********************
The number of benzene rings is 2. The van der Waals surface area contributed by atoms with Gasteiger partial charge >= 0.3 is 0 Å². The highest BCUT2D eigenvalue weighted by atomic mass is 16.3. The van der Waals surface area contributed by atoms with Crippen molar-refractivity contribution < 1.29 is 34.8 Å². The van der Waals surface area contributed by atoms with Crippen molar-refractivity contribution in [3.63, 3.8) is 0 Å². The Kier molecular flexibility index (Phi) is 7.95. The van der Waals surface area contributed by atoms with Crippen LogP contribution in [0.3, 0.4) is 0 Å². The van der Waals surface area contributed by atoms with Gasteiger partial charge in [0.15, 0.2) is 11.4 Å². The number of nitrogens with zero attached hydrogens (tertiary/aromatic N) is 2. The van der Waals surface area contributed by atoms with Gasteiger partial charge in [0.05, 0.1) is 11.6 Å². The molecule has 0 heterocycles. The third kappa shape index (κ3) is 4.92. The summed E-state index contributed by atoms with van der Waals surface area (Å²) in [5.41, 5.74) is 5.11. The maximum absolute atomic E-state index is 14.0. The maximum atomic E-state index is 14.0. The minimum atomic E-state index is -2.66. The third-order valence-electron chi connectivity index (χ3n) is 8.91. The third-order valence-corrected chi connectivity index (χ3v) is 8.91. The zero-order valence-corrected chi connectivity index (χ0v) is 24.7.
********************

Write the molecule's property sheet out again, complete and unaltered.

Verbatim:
The number of benzene rings is 2. The van der Waals surface area contributed by atoms with Gasteiger partial charge >= 0.3 is 0 Å². The highest BCUT2D eigenvalue weighted by atomic mass is 16.3. The van der Waals surface area contributed by atoms with Crippen molar-refractivity contribution < 1.29 is 34.8 Å². The van der Waals surface area contributed by atoms with Crippen molar-refractivity contribution in [3.63, 3.8) is 0 Å². The Kier molecular flexibility index (Phi) is 7.95. The van der Waals surface area contributed by atoms with Crippen LogP contribution in [0.3, 0.4) is 0 Å². The van der Waals surface area contributed by atoms with Gasteiger partial charge in [0.15, 0.2) is 11.4 Å². The number of nitrogens with zero attached hydrogens (tertiary/aromatic N) is 2. The van der Waals surface area contributed by atoms with Gasteiger partial charge in [0.05, 0.1) is 11.6 Å². The molecule has 0 heterocycles. The third kappa shape index (κ3) is 4.92. The summed E-state index contributed by atoms with van der Waals surface area (Å²) in [5.41, 5.74) is 5.11. The maximum absolute atomic E-state index is 14.0. The maximum atomic E-state index is 14.0. The minimum atomic E-state index is -2.66. The third-order valence-electron chi connectivity index (χ3n) is 8.91. The third-order valence-corrected chi connectivity index (χ3v) is 8.91. The zero-order valence-corrected chi connectivity index (χ0v) is 24.7.